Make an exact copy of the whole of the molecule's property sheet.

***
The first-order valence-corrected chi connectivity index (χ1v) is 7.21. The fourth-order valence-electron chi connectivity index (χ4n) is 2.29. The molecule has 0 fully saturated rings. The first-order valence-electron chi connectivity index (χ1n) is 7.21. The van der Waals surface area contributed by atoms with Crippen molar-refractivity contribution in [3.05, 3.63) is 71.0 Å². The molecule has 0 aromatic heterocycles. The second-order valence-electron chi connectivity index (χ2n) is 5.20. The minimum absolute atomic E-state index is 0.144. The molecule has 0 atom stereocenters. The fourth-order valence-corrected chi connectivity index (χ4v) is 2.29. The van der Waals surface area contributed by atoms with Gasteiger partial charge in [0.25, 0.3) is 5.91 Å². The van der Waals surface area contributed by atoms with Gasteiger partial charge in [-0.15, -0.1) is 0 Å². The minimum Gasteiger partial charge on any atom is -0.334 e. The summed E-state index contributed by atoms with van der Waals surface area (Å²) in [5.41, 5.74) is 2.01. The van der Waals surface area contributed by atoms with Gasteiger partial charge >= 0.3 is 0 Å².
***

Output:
The first-order valence-corrected chi connectivity index (χ1v) is 7.21. The fourth-order valence-electron chi connectivity index (χ4n) is 2.29. The molecule has 0 fully saturated rings. The first-order valence-electron chi connectivity index (χ1n) is 7.21. The van der Waals surface area contributed by atoms with Crippen molar-refractivity contribution in [3.05, 3.63) is 71.0 Å². The molecule has 0 aromatic heterocycles. The second-order valence-electron chi connectivity index (χ2n) is 5.20. The minimum absolute atomic E-state index is 0.144. The molecule has 0 atom stereocenters. The fourth-order valence-corrected chi connectivity index (χ4v) is 2.29. The van der Waals surface area contributed by atoms with Gasteiger partial charge in [0.25, 0.3) is 5.91 Å². The van der Waals surface area contributed by atoms with Gasteiger partial charge in [-0.15, -0.1) is 0 Å². The minimum Gasteiger partial charge on any atom is -0.334 e. The summed E-state index contributed by atoms with van der Waals surface area (Å²) in [5.41, 5.74) is 2.01. The van der Waals surface area contributed by atoms with Gasteiger partial charge >= 0.3 is 0 Å².